Process of a Self Portrait

I’ve been learning in my art history class about the Baroque painters. Apparently they started using less detail, more color, and focused on where the light hit the objects. I realized that that is how I paint. So, like Rembrandt I decided to start painting a series of self portraits. Here’s the progress that I’ve made so far.

I didn’t do a pencil sketch before hand. I just pulled out a mirror and started throwing paint on the canvas. This method seems most natural to me.

I’m starting to add shape to the face with shadows.

I amazed myself when I added the tiny line of white on the bottom of the chin. That reflective light really made the chin stand out and let it remain round looking. :)

More details. My hair is a difficult color to paint. It’s called “red” but in practice it is brown, yellow, white, blue (yes, there’s blue) and a pinch of red. Honestly I think there is more red paint in my cheeks than my hair at this point.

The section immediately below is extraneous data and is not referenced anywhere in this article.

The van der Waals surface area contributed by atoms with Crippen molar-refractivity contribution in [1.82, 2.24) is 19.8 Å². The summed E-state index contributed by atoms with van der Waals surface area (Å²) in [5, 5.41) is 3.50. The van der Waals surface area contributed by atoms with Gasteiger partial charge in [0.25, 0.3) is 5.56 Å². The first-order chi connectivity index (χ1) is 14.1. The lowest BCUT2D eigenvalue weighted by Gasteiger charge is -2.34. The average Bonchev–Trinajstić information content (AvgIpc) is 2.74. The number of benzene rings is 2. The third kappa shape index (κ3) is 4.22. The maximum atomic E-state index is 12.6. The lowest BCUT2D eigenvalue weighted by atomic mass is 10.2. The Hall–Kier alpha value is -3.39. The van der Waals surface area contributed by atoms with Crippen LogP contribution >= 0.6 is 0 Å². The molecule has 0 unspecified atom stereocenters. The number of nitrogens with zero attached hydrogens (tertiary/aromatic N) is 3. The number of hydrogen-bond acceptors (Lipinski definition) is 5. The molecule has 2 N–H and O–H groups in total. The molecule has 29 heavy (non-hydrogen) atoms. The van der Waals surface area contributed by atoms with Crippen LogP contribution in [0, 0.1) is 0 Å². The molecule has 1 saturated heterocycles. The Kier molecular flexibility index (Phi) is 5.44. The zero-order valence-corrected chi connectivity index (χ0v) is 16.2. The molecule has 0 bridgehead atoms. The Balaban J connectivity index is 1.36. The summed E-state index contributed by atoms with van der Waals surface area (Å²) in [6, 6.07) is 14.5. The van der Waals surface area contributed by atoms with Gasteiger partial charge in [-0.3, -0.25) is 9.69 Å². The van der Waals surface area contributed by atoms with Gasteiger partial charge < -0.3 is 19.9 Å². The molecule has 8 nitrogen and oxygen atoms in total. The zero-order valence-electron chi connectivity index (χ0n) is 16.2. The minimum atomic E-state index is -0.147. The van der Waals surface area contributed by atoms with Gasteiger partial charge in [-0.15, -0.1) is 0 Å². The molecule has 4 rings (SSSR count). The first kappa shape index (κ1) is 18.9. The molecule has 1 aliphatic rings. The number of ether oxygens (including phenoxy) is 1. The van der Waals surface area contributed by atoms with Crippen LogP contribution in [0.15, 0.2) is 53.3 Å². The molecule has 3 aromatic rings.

The eyes. Some painters believe that the hands are the widow to the soul, but I’m more traditional, I think that it is the eyes that show you the person’s soul. (And, yes, my nose does have a weird crooked, polygon plane on the bridge).

Well, that’s all for now. I can’t paint the dress until I have several uninterrupted hours because the folds of the fabric will change if I move too much, and that won’t look good. :)

2 thoughts on “Process of a Self Portrait

  1. The eyes… Modigliani was big on the eyes as a window to one’s soul too. Picasso painted peasants hands which also shed some light into the soul. I prefer your method “throwing paint on the canvas” this tells you more about the painter’s soul

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